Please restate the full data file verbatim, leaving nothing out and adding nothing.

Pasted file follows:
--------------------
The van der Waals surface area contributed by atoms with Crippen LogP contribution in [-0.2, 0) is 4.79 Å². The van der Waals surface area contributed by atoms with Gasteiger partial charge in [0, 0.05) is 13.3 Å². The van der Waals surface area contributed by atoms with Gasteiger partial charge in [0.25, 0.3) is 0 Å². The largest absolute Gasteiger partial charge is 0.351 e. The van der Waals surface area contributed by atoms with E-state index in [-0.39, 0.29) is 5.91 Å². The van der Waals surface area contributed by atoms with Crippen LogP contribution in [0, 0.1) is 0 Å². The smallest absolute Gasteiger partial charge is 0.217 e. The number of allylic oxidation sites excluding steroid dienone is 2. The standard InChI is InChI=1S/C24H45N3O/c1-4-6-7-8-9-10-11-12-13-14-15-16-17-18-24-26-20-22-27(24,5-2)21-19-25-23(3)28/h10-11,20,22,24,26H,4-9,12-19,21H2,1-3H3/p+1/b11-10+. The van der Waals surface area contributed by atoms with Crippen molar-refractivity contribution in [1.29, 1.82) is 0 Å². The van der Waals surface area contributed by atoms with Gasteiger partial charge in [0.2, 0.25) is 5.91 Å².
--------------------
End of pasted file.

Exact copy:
The van der Waals surface area contributed by atoms with Crippen LogP contribution in [-0.2, 0) is 4.79 Å². The van der Waals surface area contributed by atoms with Gasteiger partial charge in [0, 0.05) is 13.3 Å². The van der Waals surface area contributed by atoms with Gasteiger partial charge in [0.25, 0.3) is 0 Å². The largest absolute Gasteiger partial charge is 0.351 e. The van der Waals surface area contributed by atoms with E-state index in [-0.39, 0.29) is 5.91 Å². The van der Waals surface area contributed by atoms with Crippen LogP contribution in [0, 0.1) is 0 Å². The smallest absolute Gasteiger partial charge is 0.217 e. The number of allylic oxidation sites excluding steroid dienone is 2. The standard InChI is InChI=1S/C24H45N3O/c1-4-6-7-8-9-10-11-12-13-14-15-16-17-18-24-26-20-22-27(24,5-2)21-19-25-23(3)28/h10-11,20,22,24,26H,4-9,12-19,21H2,1-3H3/p+1/b11-10+. The van der Waals surface area contributed by atoms with Crippen molar-refractivity contribution in [1.29, 1.82) is 0 Å². The van der Waals surface area contributed by atoms with Gasteiger partial charge in [0.2, 0.25) is 5.91 Å².